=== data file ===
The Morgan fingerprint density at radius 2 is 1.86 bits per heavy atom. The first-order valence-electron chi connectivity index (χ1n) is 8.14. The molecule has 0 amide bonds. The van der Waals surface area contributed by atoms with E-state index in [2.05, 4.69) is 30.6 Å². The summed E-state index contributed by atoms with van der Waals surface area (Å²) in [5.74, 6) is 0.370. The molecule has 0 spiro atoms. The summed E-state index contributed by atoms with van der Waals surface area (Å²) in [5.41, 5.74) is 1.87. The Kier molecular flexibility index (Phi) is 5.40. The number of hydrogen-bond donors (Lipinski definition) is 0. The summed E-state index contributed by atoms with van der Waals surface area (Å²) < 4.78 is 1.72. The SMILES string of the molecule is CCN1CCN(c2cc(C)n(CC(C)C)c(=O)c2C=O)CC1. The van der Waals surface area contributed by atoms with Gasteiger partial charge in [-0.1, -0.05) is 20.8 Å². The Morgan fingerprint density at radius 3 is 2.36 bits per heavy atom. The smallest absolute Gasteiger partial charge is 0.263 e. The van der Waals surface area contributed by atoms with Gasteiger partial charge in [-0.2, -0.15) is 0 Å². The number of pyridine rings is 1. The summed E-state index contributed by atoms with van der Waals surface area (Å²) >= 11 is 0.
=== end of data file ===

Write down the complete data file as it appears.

The Morgan fingerprint density at radius 2 is 1.86 bits per heavy atom. The first-order valence-electron chi connectivity index (χ1n) is 8.14. The molecule has 0 amide bonds. The van der Waals surface area contributed by atoms with E-state index in [2.05, 4.69) is 30.6 Å². The summed E-state index contributed by atoms with van der Waals surface area (Å²) in [5.74, 6) is 0.370. The molecule has 0 spiro atoms. The summed E-state index contributed by atoms with van der Waals surface area (Å²) in [5.41, 5.74) is 1.87. The Kier molecular flexibility index (Phi) is 5.40. The number of hydrogen-bond donors (Lipinski definition) is 0. The summed E-state index contributed by atoms with van der Waals surface area (Å²) < 4.78 is 1.72. The SMILES string of the molecule is CCN1CCN(c2cc(C)n(CC(C)C)c(=O)c2C=O)CC1. The van der Waals surface area contributed by atoms with Gasteiger partial charge in [-0.1, -0.05) is 20.8 Å². The Morgan fingerprint density at radius 3 is 2.36 bits per heavy atom. The smallest absolute Gasteiger partial charge is 0.263 e. The van der Waals surface area contributed by atoms with Gasteiger partial charge in [-0.2, -0.15) is 0 Å². The number of pyridine rings is 1. The summed E-state index contributed by atoms with van der Waals surface area (Å²) >= 11 is 0.